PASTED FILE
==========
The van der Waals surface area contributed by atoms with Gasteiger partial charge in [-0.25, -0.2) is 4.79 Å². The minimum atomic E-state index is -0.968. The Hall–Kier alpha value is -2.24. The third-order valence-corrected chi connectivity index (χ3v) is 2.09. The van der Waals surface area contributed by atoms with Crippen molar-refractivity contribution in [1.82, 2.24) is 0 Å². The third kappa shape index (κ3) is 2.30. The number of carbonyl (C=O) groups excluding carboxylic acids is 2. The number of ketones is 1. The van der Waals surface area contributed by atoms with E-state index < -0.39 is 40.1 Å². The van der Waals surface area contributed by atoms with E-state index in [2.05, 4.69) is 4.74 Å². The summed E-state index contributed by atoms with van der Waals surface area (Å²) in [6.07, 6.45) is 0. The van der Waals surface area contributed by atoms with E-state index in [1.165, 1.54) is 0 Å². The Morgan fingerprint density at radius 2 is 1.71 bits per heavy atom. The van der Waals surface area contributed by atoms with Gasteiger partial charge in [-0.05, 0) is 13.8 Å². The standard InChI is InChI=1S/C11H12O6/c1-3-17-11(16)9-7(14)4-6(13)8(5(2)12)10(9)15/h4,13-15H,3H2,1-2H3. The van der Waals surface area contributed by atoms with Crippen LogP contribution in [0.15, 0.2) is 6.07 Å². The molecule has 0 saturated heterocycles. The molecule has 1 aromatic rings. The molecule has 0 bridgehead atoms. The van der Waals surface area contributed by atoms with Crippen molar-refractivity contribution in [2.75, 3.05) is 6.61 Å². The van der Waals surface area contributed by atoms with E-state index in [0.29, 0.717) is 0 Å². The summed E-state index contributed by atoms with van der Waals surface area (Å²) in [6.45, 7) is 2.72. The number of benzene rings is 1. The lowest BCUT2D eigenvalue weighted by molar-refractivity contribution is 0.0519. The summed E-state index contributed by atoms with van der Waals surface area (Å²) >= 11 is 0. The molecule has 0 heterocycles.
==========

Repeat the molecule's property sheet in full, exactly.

The van der Waals surface area contributed by atoms with Gasteiger partial charge in [-0.25, -0.2) is 4.79 Å². The minimum atomic E-state index is -0.968. The Hall–Kier alpha value is -2.24. The third-order valence-corrected chi connectivity index (χ3v) is 2.09. The van der Waals surface area contributed by atoms with Crippen molar-refractivity contribution in [1.82, 2.24) is 0 Å². The third kappa shape index (κ3) is 2.30. The number of carbonyl (C=O) groups excluding carboxylic acids is 2. The number of ketones is 1. The van der Waals surface area contributed by atoms with E-state index < -0.39 is 40.1 Å². The van der Waals surface area contributed by atoms with E-state index in [2.05, 4.69) is 4.74 Å². The summed E-state index contributed by atoms with van der Waals surface area (Å²) in [6.07, 6.45) is 0. The van der Waals surface area contributed by atoms with E-state index in [1.165, 1.54) is 0 Å². The Morgan fingerprint density at radius 2 is 1.71 bits per heavy atom. The van der Waals surface area contributed by atoms with Gasteiger partial charge in [-0.05, 0) is 13.8 Å². The standard InChI is InChI=1S/C11H12O6/c1-3-17-11(16)9-7(14)4-6(13)8(5(2)12)10(9)15/h4,13-15H,3H2,1-2H3. The van der Waals surface area contributed by atoms with Crippen LogP contribution in [0.15, 0.2) is 6.07 Å². The molecule has 0 saturated heterocycles. The molecule has 1 aromatic rings. The molecule has 0 bridgehead atoms. The van der Waals surface area contributed by atoms with Crippen molar-refractivity contribution in [2.75, 3.05) is 6.61 Å². The van der Waals surface area contributed by atoms with E-state index in [0.29, 0.717) is 0 Å². The summed E-state index contributed by atoms with van der Waals surface area (Å²) in [6.45, 7) is 2.72. The number of benzene rings is 1. The lowest BCUT2D eigenvalue weighted by molar-refractivity contribution is 0.0519. The summed E-state index contributed by atoms with van der Waals surface area (Å²) >= 11 is 0. The molecule has 0 heterocycles.